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We’re only days away from celebrating Christmas and as we all know this time of year is very family-oriented and should be oh so joyful. But: What if you can’t or don’t want to spend this merry holiday with your family? What if you’re gonna be alone on Christmas?
My First Christmas – Alone?
A few years back I sat down with my therapist and cried hard through the whole session. It was only a couple of weeks until Christmas and my parents were about to separate. Ugly stuff, that I don’t want to get into now.
Long story short: The thought of spending those three days completely by myself and cut off from the outside world scared the shit out of me.
Not only do German cities transform into ghost towns during Christmas, also all my friends usually spend time with their families (some unwillingly but still, they’re not available to hang out or so I thought).
So there I was, one of my worst fears about to get very real: Spending Christmas by myself.
Putting Things in Perspective
My therapist suggested to do some brainstorming with me in order to alleviate the problem and make it less scary for me to be alone. I was just sitting there, sobbing, full of anxiety and heartache.
After a couple of minutes of brainstorming though, I could see, what my therapist wanted me to understand: Those days may be filled with family stuff for others and yes, I might be restricted in my choices since stores etc. would be closed, but I could create these days however I wanted to.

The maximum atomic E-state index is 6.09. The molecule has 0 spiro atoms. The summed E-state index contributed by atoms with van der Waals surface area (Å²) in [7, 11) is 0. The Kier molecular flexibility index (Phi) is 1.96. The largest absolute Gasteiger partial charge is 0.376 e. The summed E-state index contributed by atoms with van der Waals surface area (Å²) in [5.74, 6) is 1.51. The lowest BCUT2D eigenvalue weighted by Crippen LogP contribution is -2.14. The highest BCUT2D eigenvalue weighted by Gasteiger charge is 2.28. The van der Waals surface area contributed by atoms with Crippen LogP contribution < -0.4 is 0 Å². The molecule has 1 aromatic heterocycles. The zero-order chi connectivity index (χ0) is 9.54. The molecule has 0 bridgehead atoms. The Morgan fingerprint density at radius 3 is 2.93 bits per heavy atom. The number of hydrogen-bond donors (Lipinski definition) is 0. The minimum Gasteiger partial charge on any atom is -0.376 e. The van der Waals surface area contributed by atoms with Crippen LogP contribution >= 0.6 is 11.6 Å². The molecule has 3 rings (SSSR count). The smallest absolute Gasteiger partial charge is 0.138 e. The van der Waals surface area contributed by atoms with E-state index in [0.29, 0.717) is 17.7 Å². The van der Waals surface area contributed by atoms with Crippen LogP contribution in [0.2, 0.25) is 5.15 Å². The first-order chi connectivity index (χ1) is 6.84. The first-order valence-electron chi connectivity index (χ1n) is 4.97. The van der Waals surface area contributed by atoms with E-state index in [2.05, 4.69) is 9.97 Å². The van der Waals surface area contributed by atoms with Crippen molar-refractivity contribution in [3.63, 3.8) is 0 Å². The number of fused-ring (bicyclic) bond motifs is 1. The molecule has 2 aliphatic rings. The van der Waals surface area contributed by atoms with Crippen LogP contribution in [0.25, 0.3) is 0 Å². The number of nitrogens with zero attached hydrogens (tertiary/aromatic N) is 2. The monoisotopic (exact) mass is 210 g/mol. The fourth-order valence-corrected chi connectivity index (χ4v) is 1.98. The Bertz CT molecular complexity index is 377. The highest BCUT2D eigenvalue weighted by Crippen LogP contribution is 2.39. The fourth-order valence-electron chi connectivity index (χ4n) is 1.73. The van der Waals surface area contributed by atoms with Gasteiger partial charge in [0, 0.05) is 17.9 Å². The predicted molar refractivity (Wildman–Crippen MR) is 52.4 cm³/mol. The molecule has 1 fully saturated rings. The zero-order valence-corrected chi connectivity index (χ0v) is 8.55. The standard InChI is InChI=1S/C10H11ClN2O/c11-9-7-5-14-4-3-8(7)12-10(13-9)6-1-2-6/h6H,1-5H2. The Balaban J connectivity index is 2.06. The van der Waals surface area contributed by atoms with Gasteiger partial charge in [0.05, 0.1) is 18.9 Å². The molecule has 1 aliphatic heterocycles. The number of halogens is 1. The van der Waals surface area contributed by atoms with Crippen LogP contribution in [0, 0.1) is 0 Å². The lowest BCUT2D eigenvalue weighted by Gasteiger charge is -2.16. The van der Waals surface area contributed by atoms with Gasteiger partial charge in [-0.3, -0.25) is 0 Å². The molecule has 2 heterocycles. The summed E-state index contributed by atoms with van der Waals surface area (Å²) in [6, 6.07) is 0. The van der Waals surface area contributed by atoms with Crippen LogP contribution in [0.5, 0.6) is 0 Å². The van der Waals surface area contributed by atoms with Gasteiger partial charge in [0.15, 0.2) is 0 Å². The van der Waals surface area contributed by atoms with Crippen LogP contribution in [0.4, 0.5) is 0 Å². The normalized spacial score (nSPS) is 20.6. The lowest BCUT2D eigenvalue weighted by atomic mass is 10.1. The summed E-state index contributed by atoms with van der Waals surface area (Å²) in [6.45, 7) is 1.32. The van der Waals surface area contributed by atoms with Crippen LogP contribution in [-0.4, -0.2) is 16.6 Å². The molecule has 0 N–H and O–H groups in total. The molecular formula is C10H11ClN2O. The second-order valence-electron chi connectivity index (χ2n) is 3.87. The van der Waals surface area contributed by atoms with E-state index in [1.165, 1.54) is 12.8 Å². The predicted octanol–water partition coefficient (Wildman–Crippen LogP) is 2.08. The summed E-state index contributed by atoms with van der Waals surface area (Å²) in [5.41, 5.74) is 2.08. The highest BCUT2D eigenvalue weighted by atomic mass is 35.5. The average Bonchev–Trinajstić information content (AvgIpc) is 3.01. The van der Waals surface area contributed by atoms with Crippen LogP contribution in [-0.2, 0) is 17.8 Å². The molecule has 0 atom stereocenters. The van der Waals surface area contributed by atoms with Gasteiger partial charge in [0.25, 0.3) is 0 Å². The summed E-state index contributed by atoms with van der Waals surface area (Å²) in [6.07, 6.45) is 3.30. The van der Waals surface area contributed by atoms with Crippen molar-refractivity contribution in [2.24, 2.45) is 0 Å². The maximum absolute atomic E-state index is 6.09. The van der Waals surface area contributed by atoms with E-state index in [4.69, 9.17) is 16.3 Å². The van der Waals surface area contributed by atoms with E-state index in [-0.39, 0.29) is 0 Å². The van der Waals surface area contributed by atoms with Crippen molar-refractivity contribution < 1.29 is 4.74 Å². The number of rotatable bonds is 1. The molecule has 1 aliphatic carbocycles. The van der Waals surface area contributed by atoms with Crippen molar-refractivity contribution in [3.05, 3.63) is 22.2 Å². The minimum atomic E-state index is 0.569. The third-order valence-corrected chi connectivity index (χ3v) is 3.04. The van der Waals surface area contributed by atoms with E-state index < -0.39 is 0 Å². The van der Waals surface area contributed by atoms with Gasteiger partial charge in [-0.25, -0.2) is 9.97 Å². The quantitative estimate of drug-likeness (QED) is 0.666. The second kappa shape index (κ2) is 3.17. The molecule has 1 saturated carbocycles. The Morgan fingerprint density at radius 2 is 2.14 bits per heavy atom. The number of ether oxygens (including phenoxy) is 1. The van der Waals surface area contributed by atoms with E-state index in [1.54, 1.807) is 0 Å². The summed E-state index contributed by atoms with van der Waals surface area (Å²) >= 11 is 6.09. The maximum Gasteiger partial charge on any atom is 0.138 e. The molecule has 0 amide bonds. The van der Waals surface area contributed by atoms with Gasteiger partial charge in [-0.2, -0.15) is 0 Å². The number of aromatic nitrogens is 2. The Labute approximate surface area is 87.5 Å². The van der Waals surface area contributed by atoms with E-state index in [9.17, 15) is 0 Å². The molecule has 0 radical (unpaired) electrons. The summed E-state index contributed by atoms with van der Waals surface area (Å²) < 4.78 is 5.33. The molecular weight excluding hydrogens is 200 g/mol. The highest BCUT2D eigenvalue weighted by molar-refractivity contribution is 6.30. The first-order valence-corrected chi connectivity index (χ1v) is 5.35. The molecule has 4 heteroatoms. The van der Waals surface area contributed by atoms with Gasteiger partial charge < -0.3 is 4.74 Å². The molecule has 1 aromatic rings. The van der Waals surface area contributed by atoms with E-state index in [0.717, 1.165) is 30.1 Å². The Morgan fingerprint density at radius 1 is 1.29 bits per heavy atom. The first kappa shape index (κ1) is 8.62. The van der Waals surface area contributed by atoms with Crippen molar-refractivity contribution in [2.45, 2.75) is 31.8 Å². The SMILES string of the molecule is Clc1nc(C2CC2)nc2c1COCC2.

In the end, we’re talking about two and a half days off, which are marked by Christianity. In many other parts of the world, life goes on as if nothing’s happening. Two and a half days is like a slightly longer weekend. My therapist unmasked the situation and kept things in perspective for me.
How to Spend Christmas Alone
She proposed that I could put my wellbeing first. And she said something very true: My wellbeing isn’t tied to other people but very much to how I treat myself. I have the power to make myself feel good (and bad). So it was in my power to create an environment in which I would feel happy, safe and comfy during the holidays.
Things I could do my therapist and me wrote down included:
- Since I love Christmas, I could decorate my apartment accordingly.
- Indulge in the festive atmosphere beforehand and spend time at Christmas markets.